Disneyland is a fascinating place. Full of sights and sounds, people come from all over the world to experience ‘the magic kingdom’. Lots is going on, especially if you watch for it with an ethnographic eye.
Your assignment is to identify one of Disneyland’s socio-cultural patterns, observe it so you understand it fully, shoot photos to illustrate your understanding, and then shape those photos into a presentation. The presentation will be in full PechaKucha format: 20 slides, each advancing automatically after 20 seconds, to illustrate a six-minute and forty second talk. Your photos need to be good, but the focus is on ethnography as much as art. Show our audience patterns that they have never really seen.
I suggest that you avoid deciding on a topic until you have been at the park for at least 3 hours. That gives you time to learn something new.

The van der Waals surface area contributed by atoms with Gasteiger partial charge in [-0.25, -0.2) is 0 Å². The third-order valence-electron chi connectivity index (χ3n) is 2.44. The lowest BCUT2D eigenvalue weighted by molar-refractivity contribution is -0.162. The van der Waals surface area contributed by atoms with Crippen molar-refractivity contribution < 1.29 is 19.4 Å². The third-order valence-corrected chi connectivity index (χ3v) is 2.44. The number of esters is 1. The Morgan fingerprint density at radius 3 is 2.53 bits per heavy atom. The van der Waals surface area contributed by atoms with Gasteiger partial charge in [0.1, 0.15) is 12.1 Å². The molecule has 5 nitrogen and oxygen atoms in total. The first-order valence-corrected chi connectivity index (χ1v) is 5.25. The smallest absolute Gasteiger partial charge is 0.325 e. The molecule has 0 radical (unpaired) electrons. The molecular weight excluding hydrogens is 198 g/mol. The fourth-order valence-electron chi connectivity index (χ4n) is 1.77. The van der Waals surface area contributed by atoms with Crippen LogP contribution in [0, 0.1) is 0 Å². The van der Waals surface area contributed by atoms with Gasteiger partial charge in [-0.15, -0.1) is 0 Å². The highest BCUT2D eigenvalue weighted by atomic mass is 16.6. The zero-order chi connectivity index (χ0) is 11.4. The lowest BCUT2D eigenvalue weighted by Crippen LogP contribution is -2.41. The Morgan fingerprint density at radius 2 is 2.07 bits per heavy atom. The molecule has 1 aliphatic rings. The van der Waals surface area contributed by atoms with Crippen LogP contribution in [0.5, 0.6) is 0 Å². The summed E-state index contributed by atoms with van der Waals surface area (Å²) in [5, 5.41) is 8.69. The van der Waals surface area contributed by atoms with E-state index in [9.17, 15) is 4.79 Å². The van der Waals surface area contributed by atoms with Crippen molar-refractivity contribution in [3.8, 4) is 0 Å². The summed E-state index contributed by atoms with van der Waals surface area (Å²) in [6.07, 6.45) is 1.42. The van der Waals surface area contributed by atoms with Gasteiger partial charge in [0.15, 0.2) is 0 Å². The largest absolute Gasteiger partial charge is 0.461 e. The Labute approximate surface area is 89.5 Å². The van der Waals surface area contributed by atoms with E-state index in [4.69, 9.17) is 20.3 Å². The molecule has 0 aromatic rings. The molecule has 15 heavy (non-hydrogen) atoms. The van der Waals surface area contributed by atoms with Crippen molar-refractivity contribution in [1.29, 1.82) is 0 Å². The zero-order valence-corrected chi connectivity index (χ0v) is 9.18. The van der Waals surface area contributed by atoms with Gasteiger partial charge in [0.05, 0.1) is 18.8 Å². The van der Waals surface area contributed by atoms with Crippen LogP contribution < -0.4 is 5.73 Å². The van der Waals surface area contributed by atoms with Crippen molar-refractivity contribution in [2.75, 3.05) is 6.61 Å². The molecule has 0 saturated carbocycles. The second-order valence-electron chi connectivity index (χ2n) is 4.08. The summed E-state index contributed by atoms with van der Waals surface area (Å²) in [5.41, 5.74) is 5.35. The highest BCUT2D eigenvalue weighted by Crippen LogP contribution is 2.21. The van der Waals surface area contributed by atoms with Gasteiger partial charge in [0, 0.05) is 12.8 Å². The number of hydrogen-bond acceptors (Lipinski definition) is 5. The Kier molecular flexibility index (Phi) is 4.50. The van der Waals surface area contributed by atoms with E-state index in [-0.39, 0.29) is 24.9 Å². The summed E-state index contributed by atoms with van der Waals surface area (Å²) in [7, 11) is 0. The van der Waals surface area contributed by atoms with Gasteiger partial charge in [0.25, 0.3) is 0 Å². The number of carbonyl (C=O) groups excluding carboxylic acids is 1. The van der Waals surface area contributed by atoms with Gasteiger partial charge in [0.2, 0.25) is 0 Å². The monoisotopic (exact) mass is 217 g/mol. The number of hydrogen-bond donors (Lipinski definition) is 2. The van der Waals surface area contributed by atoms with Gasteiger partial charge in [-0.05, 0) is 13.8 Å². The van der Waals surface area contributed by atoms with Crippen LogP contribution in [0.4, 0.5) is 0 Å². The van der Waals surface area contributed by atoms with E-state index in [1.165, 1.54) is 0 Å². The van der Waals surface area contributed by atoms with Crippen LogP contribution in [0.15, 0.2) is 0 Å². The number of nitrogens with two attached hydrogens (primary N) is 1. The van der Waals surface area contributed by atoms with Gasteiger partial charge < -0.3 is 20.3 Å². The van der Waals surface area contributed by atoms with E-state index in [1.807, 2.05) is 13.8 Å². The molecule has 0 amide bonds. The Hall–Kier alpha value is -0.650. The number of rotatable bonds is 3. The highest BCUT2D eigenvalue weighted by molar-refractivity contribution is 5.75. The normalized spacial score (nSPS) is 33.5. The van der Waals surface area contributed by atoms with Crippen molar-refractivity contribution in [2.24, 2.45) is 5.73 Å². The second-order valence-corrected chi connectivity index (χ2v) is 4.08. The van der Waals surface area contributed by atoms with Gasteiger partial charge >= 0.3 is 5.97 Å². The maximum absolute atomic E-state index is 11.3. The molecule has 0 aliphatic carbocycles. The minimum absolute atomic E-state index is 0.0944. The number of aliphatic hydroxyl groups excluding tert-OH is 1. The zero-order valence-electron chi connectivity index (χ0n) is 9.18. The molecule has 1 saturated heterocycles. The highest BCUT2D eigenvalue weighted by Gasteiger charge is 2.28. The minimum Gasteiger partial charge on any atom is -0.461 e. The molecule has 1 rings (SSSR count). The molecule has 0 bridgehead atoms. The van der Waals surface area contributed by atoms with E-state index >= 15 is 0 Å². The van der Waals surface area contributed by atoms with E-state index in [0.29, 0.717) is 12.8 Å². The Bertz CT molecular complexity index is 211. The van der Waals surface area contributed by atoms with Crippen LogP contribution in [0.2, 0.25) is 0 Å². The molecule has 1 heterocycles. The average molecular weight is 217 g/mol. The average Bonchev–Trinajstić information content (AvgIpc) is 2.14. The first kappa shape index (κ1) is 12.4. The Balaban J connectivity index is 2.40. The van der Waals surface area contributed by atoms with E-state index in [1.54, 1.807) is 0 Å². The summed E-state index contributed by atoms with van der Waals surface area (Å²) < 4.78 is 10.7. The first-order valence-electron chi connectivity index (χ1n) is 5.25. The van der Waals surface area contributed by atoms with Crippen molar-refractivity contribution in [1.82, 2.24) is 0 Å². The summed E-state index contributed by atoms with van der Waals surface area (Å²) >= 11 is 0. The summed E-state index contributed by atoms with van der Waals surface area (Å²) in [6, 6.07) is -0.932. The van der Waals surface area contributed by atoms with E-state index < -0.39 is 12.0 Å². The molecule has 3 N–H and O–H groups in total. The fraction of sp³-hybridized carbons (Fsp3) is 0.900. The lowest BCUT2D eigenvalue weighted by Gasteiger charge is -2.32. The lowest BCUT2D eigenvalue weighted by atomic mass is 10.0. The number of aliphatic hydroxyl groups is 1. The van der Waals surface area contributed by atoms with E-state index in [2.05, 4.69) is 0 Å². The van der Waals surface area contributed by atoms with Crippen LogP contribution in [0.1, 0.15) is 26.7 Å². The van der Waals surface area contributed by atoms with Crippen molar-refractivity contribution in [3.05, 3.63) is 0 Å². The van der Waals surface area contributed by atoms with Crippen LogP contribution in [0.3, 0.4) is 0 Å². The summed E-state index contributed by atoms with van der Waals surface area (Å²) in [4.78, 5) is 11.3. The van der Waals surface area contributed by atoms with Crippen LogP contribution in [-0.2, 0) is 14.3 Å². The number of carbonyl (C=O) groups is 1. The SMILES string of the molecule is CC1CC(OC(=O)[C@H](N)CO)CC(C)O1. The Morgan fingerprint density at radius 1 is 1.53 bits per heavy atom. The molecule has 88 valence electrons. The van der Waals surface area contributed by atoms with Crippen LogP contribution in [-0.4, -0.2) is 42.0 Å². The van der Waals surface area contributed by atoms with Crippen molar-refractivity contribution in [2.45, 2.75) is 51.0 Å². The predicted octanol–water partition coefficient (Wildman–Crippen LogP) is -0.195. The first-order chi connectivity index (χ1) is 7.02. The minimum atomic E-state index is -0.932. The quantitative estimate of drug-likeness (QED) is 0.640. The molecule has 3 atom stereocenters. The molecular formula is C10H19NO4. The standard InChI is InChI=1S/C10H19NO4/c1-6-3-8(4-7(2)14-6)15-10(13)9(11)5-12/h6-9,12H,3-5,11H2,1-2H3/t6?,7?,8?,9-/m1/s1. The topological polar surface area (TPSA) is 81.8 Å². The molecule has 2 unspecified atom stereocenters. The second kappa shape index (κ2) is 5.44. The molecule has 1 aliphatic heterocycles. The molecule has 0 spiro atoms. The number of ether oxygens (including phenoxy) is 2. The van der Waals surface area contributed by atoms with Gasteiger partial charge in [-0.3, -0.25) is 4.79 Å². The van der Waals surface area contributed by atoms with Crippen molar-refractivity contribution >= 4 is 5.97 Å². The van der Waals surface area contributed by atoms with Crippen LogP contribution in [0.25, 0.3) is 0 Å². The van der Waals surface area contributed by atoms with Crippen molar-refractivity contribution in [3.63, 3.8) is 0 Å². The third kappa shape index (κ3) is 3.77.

In past years, students have produced excellent presentations on pin traders, goth culture, food, strollers, street sweepers, Disneyland-as-neighborhood park, and a host of other patterns. Be observant. There’s lots to find.
Here area a few ideas that you might wish to explore:
- What Disneyland means to park visitors
- Sub-Cultures at Disneyland
- Performers & Workers: roles, ideas, identities
- Marketing Disney: the ideal and the real
- The Invention of Tradition
- Back Stage
These are, of course, broad topics. You will want to narrow them, depending on what you observe and what you are able to shoot.
Finally, here are two of my own slide shows from past years, in PDF format. I can’t include my talk, of course, but the slides will give you an idea of what I had in mind.
- “A Small World?” [this show resulted in the article that Dr. Baber and I published in the Journal of Popular Culture ]
- “Disneyland for Kids“ [on various aspects of Disneyland kid-culture]